Moose and traffic go hand-in-hand in Alaska. With so many moose in or near urban areas, there's plenty of opportunity for the largest member of the deer family to interact with Alaskans while we are driving. Clearly this often results in a very hazardous situation for Alaskans behind the wheel, as being involved in a moose versus car collision can often result in a much different outcome than someone driving a Ford Taurus in rural Indiana striking a 125 pound whitetail deer. This would be more like someone in rural Indiana colliding with a wayward Holstein...its just that our wayward cattle come in the from of moose, and often big bull moose sporting massive antlers as well! In this video captured by John Walsh, you see a very large Alaskan bull moose walking down the middle of a two-lane road in the heart of Alaska's largest city, Anchorage. Being this close to these huge animals gives you a great appreciation for their sheer size!
Within the cities of Alaska, sometimes the drivers encounter moose at relatively slow speeds which poses less of a danger to motorists than it does to pedestrians. This clearly isn't the case on the Glenn Highway, which connects Anchorage to the Matanuska-Susitna valley where residents of Eagle River, Palmer, Wasilla, and other communities commute to Anchorage for work on a daily basis.
You can see that this cow moose, although very large in size, can move very quickly onto the roadway. You can also see that moose hooves are not adapted to getting traction on asphalt and paved surfaces and once the moose enters the roadway, it immediately falls down and has to scramble to get back up, jump the guardrail and move to safety!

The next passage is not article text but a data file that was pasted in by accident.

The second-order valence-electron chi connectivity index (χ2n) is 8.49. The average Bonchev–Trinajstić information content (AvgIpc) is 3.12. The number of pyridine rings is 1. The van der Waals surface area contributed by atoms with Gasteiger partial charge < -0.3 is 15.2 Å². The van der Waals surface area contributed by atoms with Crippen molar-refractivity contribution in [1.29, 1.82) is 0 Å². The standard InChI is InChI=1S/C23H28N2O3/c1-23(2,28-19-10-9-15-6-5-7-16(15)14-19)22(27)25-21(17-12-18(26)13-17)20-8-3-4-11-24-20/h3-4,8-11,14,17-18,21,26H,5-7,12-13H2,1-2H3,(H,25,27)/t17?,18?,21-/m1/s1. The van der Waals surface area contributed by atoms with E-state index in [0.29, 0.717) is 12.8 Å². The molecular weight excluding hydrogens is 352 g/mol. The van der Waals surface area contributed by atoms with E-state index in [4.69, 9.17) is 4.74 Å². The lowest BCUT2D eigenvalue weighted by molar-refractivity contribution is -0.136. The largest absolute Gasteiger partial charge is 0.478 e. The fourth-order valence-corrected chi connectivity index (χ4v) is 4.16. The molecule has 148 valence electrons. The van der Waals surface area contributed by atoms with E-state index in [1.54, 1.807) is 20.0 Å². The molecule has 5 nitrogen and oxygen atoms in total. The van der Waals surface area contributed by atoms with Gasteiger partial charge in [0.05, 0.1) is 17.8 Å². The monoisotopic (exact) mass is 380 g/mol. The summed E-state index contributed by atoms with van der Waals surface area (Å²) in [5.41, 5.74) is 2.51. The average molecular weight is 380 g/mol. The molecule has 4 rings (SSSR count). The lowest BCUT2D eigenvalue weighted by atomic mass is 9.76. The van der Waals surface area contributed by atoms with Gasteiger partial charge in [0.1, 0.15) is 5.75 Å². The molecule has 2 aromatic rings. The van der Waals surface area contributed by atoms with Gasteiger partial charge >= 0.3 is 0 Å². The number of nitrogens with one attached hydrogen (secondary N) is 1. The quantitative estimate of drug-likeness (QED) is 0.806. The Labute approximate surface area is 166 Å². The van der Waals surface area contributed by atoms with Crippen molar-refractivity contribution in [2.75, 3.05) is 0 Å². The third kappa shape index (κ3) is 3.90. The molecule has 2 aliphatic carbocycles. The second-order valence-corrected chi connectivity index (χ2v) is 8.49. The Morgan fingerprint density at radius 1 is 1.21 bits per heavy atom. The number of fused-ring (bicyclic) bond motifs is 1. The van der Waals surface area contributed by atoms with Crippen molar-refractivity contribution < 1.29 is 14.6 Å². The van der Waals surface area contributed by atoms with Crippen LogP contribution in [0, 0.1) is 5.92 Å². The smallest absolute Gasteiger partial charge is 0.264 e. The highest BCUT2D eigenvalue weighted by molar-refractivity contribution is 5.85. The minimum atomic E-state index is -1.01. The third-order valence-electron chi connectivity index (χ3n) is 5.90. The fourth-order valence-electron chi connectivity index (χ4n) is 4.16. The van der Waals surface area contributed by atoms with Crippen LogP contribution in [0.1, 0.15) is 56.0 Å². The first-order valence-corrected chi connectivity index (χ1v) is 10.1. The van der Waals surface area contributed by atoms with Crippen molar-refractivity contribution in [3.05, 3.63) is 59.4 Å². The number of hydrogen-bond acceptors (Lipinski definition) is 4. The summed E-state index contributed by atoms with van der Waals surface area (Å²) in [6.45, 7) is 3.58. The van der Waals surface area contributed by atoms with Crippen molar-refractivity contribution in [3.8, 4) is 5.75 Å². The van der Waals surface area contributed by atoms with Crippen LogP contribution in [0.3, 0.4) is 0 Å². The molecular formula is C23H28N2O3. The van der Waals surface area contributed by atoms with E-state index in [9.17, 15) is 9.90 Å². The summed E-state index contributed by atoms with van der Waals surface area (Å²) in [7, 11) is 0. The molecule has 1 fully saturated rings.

The next generation of moose aren't immune from finding themselves in the headlights either. Moose calves can get separated from their mothers in the confusion of heavy traffic. Keith Burgess spotted a calf in traffic and reports that a 'Baby moose got into traffic and was almost hit by a couple cars. I then carried it to safety.'
These two videos show very small moose calves finding themselves on roadways, discovering people, cars, and other things likely for the first few times of their lives!
Another large bull moose decided to take a stroll next to the vehicle of Anchorage resident Mark Adams one fall evening. It is important to reiterate that moose, even in urban environments, can be very dangerous to be around. Always keep your distance if you are on foot and if you are in a vehicle, do not harass the animals but allow them to move along without alarming them or angering them. You can see that the bull moose in this video is relaxed and not upset by the presence of the vehicle.
While its important to keep your distance from these huge ungulates, sometimes the animals need some 'guidance' to help get themselves and others out of harms way. In this case, the APD had to assist these two from downtown with the help of their squad cars!
Wintertime can be an especially dangerous time for drivers to be cautious about moose on the roads and highways. Slick conditions, and often driving in the many hours of winter darkness means that drivers have to keep their eyes peeled for these large hazards that can run, slip, and jump in front of moving vehicles. Couple these hazards with the draw of moose to sometimes prefer plowed surfaces over trudging through deep snow conditions and you can see how many moose are struck and killed on Alaskan roadways.
Cyclists and pedestrians often think of other motorists as being their largest concern when it comes to safety while walking and riding bicycles in Alaska, which is likely true. However, encountering moose, and cow moose with calves is not something that is out of the question, and it poses a significant safety hazard to those enjoying Alaska, commuting to work, or exercising on foot or two wheels. Jake Hupp captured a very agitated cow moose which did not appear to be very happy about the presence of a cyclist near the Glenn Highway. Luckily and SUV was doing a great job at giving the cyclist a bit of a safety barrier!
And lastly, it sometimes looks like moose know they own the roadways and prefer to take a nice leisurely stroll down the very center of the road making everyone stop and watch.